Sorry to go on for so long. But I thought that I might as well try to give you as full an account as I can of my thinking at the moment.
I look forward to reading more of your articles and responses to dialogue participants. I’m sure they will provoke many more thoughts and questions for me as I consider what value there might be in my writing anything further on the Technique for the general public to read.
Thanks so much for your careful research. I’m sure Frank Jones, with whom I worked for several years, would be extremely pleased and impressed to know what you have been doing.
Thank you for your thoughtful comment. I have forwarded it to Tim Cacciatore, who rarely has time to respond to comments on the website.
I wanted to touch on a couple of points you make in your comment. You write that “my experience of hands-on work from many teachers…has also included their use of their hands to bring about changes in ‘the working of my postural mechanism’ that were quite independent of whatever motions or actions that might also be dealt with in the lesson situation.” The phenomenon you are referring to is at the heart of the scientific model of AT that Tim Cacciatore, Patrick Johnson, and Rajal Cohen have recently published. They argue that from a neurophysiological perspective AT is fundamentally working with postural tone, and that changes in movement and balance occur as a result of changes in postural tone. This model helps explain why, as you note, a student can experience sometimes dramatic changes in use when simply standing and not being guided through any movement at all. For a fuller discussion of this model, we recommend readers look to my summary of the paper here and the original paper here.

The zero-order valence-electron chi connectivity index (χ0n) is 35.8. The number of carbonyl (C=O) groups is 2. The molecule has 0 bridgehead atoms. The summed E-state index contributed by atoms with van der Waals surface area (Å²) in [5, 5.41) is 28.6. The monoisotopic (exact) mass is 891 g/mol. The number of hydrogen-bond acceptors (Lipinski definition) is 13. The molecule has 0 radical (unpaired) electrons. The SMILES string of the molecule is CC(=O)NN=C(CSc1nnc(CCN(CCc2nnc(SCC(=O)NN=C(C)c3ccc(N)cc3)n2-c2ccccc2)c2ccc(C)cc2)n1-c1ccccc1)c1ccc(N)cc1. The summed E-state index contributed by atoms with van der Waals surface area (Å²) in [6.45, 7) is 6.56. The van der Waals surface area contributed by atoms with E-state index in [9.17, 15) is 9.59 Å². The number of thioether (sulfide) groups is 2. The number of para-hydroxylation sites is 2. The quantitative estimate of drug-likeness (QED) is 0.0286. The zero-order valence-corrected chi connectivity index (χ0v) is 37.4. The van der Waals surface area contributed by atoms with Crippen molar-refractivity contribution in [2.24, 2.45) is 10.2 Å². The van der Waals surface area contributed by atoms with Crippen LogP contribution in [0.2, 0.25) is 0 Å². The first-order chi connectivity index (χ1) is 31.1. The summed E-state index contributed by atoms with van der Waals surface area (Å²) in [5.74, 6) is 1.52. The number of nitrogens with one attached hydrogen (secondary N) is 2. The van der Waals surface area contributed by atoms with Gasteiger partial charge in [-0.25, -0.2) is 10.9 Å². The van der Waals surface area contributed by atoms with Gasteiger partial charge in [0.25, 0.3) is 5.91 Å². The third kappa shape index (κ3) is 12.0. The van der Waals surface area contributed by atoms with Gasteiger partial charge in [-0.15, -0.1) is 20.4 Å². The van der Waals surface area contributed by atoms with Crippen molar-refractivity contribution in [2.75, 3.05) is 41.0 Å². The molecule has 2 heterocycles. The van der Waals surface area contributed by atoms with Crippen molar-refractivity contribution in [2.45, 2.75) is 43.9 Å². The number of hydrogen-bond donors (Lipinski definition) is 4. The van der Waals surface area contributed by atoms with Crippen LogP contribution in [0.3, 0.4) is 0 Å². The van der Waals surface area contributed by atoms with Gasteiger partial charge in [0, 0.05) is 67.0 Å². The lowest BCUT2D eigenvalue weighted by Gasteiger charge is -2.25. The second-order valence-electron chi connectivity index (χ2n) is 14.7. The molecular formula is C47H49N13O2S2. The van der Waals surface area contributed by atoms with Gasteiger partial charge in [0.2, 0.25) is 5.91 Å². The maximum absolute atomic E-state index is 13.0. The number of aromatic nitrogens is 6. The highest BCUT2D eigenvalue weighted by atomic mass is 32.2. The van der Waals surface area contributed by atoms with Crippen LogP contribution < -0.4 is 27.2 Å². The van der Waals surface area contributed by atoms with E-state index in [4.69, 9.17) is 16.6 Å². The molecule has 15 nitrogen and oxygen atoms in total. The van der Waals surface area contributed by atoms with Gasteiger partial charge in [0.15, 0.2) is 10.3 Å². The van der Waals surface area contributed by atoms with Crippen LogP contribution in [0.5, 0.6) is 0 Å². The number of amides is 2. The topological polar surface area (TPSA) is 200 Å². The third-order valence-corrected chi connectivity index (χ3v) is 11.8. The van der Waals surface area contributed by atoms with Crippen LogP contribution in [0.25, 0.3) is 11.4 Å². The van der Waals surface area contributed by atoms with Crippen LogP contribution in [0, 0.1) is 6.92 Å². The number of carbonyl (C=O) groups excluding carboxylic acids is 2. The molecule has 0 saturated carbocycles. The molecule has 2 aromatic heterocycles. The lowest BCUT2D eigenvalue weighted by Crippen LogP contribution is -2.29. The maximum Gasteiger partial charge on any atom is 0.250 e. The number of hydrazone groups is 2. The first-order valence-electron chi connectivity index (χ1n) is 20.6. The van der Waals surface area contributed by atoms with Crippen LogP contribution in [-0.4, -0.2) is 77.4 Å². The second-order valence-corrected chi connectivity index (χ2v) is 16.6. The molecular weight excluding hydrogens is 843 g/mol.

You also note the centrality of hands-on instruction to AT. We agree that no scientific explanation of AT would be complete without attempting to account for the importance of hands-on work. It is, unfortunately, extremely hard to study scientifically. As of now, we know of only one minute piece of pilot data that looks at the affect of directed, hands-on contact on a single student resting in an fMRI machine (Williamson, M., Roberts, N., & Moorhouse, A. (2007). The role of the Alexander technique in musical training and performance. In A. Williamon & D. Coimbria (Eds.), Proceedings of the International Symposium on Performance Science (pp. 370–374). Utrecht, the Netherlands: European Association of Conservatories). When we discussed this point recently, both Rajal Cohen and Tim Cacciatore thought that substantive research on hands-on work in AT was likely at minimum five years out, but more likely 15 years! This is a testament to the practical challenges of studying hands-on work and says nothing about the importance of hands-on work in AT pedagogically.
If readers are interested, the Cacciatore, Johnson, and Cohen speculate about what science might reveal about what is happening in AT hands-on contact towards the end of their AT model paper (bottom of p. 11).
Thank you again for your comment!